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Minister says state-owned CBC to define misinformation in the media

The Canadian government has spent millions and endless resources in an attempt to combat “misinformation” online.

The minister responsible for the government’s crusade against online “fake news” and “misinformation” has decided that the government-owned CBC can decide what is and isn’t trustworthy news.

Democratic Institutions Minister Karina Gould tweeted last week an article by the CBC titled “The real ‘fake news’: how to spot misinformation and disinformation online.” 

In the article, the author attempts to define honest reporting and gives examples of dishonest journalism.

The article dredges up examples of fake news from the 2016 American Presidential election and the UK referendum to leave the EU in an attempt to show the damage misinformation causes. However, the article lacks evidence that “fake news” is a serious threat in Canada.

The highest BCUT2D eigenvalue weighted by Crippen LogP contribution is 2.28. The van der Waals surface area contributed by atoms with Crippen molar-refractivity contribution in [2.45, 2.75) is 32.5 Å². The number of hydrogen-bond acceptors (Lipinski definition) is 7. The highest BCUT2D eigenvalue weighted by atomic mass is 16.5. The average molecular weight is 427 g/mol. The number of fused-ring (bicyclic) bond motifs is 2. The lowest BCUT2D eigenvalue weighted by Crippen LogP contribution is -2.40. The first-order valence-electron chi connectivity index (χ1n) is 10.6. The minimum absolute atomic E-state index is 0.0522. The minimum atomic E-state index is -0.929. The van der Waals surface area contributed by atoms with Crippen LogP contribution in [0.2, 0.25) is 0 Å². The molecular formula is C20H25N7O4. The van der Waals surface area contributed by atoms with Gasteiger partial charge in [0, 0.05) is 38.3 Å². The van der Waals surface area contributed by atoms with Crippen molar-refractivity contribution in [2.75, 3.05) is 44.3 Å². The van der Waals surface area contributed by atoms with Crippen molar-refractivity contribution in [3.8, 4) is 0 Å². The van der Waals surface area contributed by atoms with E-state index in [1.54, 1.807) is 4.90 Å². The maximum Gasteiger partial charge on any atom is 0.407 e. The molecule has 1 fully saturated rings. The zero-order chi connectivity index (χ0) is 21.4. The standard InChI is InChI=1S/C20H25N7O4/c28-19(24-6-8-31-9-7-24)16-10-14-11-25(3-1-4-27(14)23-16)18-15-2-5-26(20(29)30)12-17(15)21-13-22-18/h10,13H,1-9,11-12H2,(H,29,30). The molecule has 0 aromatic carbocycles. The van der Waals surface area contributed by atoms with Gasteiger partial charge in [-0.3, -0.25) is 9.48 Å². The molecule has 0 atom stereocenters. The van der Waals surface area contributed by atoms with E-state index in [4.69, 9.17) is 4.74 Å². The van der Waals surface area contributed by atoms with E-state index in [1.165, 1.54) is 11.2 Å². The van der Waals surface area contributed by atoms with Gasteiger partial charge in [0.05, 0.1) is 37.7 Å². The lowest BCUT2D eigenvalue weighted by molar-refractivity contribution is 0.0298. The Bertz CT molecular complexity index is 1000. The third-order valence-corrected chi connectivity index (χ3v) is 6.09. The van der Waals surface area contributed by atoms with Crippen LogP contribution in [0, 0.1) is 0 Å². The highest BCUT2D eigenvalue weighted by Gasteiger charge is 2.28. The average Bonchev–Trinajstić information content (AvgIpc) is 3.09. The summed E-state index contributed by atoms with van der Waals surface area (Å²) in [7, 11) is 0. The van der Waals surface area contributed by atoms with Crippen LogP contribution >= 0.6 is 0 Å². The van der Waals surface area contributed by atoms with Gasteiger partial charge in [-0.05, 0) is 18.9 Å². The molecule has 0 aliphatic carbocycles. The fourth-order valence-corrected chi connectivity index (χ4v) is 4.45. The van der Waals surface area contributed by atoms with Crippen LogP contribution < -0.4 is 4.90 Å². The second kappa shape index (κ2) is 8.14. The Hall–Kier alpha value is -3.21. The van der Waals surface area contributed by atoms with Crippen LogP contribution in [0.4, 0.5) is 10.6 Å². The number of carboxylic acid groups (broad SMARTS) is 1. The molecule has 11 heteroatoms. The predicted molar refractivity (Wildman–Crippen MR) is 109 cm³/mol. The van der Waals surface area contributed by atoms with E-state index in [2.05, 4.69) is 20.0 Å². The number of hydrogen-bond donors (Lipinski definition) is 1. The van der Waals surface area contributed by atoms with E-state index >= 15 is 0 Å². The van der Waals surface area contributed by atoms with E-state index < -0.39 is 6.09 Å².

The article also only seems to give examples from right-wing sources, leaving readers in the dark about the threat of misinformation from the Left. 

The Canadian government has spent millions and endless resources in an attempt to combat “misinformation” online.

The government has also announced it will be regulating social media companies in various ways ahead of the election, even going so far as to say they might force companies to censor “fake news” or risk getting shut down.

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